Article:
Immigrants Equilibrate Local Labor Markets: Evidence from the Great Recession
AbstractThis paper demonstrates that low-skilled Mexican-born immigrants' location choices in the U.S. respond strongly to changes in local labor demand, and that this geographic elasticity helps equalize spatial differences in labor market outcomes for low-skilled native workers, who are much less responsive. We leverage the wage rigidity that occurred during Great Recession to identify the severity of local downturns, and our results confirm the standard finding that high-skilled populations are quite geographically responsive to employment opportunities while low-skilled populations are much less so. However, low-skilled immigrants, primarily those from Mexico, respond even more strongly than high-skilled native-born workers. These results are robust to a wide variety of controls, a pre-recession falsification test, and two instrumental variables strategies. A novel empirical test reveals that natives living in cities with a substantial Mexican-born population are insulated from the effects of local labor demand shocks compared to those in cities with few Mexicans. The reallocation of the Mexican-born workforce among these cities reduced the incidence of local demand shocks on low-skilled natives' employment outcomes by more than 40 percent.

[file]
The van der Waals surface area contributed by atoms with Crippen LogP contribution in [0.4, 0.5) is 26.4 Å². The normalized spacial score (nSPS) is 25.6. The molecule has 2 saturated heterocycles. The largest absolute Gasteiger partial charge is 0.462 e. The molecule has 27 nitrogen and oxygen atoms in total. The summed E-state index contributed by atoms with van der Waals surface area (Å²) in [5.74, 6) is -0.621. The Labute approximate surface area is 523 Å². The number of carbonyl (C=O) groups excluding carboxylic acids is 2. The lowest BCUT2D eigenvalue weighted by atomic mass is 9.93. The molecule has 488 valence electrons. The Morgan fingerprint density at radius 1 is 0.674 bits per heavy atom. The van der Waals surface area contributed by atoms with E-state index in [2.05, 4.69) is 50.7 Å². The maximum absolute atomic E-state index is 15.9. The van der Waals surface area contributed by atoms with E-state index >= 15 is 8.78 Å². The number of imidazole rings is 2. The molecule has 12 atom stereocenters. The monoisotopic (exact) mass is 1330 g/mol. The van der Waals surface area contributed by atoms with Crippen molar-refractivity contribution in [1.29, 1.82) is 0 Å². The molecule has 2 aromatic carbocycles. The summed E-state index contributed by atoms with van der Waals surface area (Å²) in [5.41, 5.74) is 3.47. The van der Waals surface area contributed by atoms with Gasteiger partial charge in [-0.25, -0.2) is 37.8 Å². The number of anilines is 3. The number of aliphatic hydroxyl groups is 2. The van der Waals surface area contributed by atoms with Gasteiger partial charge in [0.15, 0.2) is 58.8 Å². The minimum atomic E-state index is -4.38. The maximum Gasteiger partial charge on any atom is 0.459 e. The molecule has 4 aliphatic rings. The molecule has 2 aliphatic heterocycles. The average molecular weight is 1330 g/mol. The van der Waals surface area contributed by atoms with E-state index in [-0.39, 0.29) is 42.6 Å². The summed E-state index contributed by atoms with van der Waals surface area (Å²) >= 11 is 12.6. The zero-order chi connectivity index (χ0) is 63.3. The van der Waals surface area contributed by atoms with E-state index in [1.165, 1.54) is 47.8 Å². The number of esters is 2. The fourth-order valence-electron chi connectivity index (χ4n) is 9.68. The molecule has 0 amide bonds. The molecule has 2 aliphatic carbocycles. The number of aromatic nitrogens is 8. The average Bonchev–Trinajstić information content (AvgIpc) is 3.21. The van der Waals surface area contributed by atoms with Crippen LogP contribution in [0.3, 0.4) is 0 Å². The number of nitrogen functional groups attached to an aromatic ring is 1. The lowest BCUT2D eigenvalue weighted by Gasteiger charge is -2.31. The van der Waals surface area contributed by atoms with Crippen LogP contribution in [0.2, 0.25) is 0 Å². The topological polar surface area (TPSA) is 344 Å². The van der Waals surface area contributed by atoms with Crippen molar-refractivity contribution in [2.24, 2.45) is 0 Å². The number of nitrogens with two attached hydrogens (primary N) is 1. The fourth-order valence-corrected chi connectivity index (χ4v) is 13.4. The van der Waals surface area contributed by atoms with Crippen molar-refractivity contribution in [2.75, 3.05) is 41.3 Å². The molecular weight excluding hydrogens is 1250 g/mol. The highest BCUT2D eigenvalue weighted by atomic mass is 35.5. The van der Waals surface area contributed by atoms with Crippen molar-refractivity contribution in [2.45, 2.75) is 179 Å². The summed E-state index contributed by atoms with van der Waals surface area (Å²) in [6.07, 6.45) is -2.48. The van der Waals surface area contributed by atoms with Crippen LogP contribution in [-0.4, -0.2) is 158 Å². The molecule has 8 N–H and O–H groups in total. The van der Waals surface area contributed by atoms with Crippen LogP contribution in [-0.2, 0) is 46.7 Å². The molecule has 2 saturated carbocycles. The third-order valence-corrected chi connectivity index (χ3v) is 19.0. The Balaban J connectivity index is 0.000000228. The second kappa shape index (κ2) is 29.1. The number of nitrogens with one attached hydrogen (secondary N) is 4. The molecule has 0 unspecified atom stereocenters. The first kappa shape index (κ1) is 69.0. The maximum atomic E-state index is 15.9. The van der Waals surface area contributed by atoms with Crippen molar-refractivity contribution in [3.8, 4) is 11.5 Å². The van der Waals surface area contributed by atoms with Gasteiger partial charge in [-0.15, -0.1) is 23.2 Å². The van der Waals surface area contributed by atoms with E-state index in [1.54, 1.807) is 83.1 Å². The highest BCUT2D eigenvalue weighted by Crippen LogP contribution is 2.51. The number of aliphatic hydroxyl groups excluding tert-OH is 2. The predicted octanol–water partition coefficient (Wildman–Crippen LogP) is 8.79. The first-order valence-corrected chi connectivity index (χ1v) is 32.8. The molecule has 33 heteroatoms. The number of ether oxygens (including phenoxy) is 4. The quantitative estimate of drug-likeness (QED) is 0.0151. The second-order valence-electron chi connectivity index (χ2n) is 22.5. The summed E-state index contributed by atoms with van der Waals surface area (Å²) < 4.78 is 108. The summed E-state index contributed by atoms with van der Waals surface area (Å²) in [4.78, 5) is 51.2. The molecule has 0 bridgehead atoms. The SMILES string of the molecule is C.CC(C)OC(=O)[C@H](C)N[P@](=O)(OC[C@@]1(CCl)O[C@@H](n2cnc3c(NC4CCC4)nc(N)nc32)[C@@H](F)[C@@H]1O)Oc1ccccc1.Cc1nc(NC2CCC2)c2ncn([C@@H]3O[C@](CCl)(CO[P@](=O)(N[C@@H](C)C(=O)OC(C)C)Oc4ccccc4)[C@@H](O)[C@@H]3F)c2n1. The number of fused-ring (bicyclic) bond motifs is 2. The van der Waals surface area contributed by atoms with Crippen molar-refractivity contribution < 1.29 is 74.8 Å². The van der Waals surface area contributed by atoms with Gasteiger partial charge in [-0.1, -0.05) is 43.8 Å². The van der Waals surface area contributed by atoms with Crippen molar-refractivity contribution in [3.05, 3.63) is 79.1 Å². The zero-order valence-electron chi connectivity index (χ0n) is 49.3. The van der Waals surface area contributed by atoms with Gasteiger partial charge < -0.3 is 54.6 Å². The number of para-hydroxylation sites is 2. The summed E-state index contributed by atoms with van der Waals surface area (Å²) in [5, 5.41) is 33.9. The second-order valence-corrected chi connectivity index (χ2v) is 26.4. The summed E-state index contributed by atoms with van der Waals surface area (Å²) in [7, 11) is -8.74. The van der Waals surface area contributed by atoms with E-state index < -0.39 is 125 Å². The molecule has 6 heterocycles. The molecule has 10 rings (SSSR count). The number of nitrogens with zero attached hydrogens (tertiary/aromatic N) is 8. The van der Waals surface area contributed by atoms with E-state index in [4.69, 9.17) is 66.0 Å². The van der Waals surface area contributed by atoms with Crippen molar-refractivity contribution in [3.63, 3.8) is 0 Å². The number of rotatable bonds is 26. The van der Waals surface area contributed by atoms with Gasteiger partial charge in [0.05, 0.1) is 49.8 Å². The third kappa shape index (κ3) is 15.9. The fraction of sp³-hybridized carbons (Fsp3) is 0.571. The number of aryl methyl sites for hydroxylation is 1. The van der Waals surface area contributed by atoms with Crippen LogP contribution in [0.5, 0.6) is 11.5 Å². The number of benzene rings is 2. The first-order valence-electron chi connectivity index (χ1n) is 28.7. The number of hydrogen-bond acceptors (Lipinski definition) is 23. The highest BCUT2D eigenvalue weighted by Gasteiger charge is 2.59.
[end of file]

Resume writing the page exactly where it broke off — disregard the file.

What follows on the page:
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Bibliographic InfoPaper provided by National Bureau of Economic Research, Inc in its series NBER Working Papers with number 19272.
Date of creation: Aug 2013
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Find related papers by JEL classification:
- F22 - International Economics - - International Factor Movements and International Business - - - International Migration
- J21 - Labor and Demographic Economics - - Demand and Supply of Labor - - - Labor Force and Employment, Size, and Structure
- J61 - Labor and Demographic Economics - - Mobility, Unemployment, Vacancies, and Immigrant Workers - - - Geographic Labor Mobility; Immigrant Workers
- R23 - Urban, Rural, Regional, Real Estate, and Transportation Economics - - Household Analysis - - - Regional Migration; Regional Labor Markets; Population
This paper has been announced in the following NEP Reports:
- NEP-ALL-2013-08-05 (All new papers)
- NEP-CWA-2013-08-05 (Central & Western Asia)
- NEP-LAB-2013-08-05 (Labour Economics)
- NEP-LMA-2013-08-05 (Labor Markets - Supply, Demand, & Wages)
- NEP-MIG-2013-08-05 (Economics of Human Migration)
- NEP-URE-2013-08-05 (Urban & Real Estate Economics)
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